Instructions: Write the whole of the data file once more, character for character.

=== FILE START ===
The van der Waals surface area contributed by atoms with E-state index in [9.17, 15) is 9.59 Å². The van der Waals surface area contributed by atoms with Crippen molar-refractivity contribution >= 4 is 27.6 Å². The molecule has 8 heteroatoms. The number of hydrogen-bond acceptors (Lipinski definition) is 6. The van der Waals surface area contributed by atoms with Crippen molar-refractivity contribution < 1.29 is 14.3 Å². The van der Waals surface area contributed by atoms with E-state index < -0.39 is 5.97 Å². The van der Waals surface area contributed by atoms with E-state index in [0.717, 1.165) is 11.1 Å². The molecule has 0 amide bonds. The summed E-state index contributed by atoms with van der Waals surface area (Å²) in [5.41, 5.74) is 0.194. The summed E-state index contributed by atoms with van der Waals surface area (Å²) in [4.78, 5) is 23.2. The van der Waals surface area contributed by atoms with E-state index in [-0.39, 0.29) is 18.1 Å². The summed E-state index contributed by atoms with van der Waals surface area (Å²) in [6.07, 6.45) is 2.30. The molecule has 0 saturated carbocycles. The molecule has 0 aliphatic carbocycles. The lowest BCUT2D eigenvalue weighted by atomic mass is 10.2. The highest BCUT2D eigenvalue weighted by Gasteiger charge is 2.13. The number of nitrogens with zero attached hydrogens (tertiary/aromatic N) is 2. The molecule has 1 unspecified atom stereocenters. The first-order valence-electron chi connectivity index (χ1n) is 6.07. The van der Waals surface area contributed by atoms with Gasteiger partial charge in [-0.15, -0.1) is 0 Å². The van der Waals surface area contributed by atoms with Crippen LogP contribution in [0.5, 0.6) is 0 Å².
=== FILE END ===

The van der Waals surface area contributed by atoms with E-state index in [9.17, 15) is 9.59 Å². The van der Waals surface area contributed by atoms with Crippen molar-refractivity contribution >= 4 is 27.6 Å². The molecule has 8 heteroatoms. The number of hydrogen-bond acceptors (Lipinski definition) is 6. The van der Waals surface area contributed by atoms with Crippen molar-refractivity contribution < 1.29 is 14.3 Å². The van der Waals surface area contributed by atoms with E-state index < -0.39 is 5.97 Å². The van der Waals surface area contributed by atoms with E-state index in [0.717, 1.165) is 11.1 Å². The molecule has 0 amide bonds. The summed E-state index contributed by atoms with van der Waals surface area (Å²) in [5.41, 5.74) is 0.194. The summed E-state index contributed by atoms with van der Waals surface area (Å²) in [4.78, 5) is 23.2. The van der Waals surface area contributed by atoms with E-state index in [-0.39, 0.29) is 18.1 Å². The summed E-state index contributed by atoms with van der Waals surface area (Å²) in [6.07, 6.45) is 2.30. The molecule has 0 saturated carbocycles. The molecule has 0 aliphatic carbocycles. The lowest BCUT2D eigenvalue weighted by atomic mass is 10.2. The highest BCUT2D eigenvalue weighted by Gasteiger charge is 2.13. The number of nitrogens with zero attached hydrogens (tertiary/aromatic N) is 2. The molecule has 1 unspecified atom stereocenters. The first-order valence-electron chi connectivity index (χ1n) is 6.07. The van der Waals surface area contributed by atoms with Gasteiger partial charge in [-0.15, -0.1) is 0 Å². The van der Waals surface area contributed by atoms with Crippen LogP contribution in [0.5, 0.6) is 0 Å².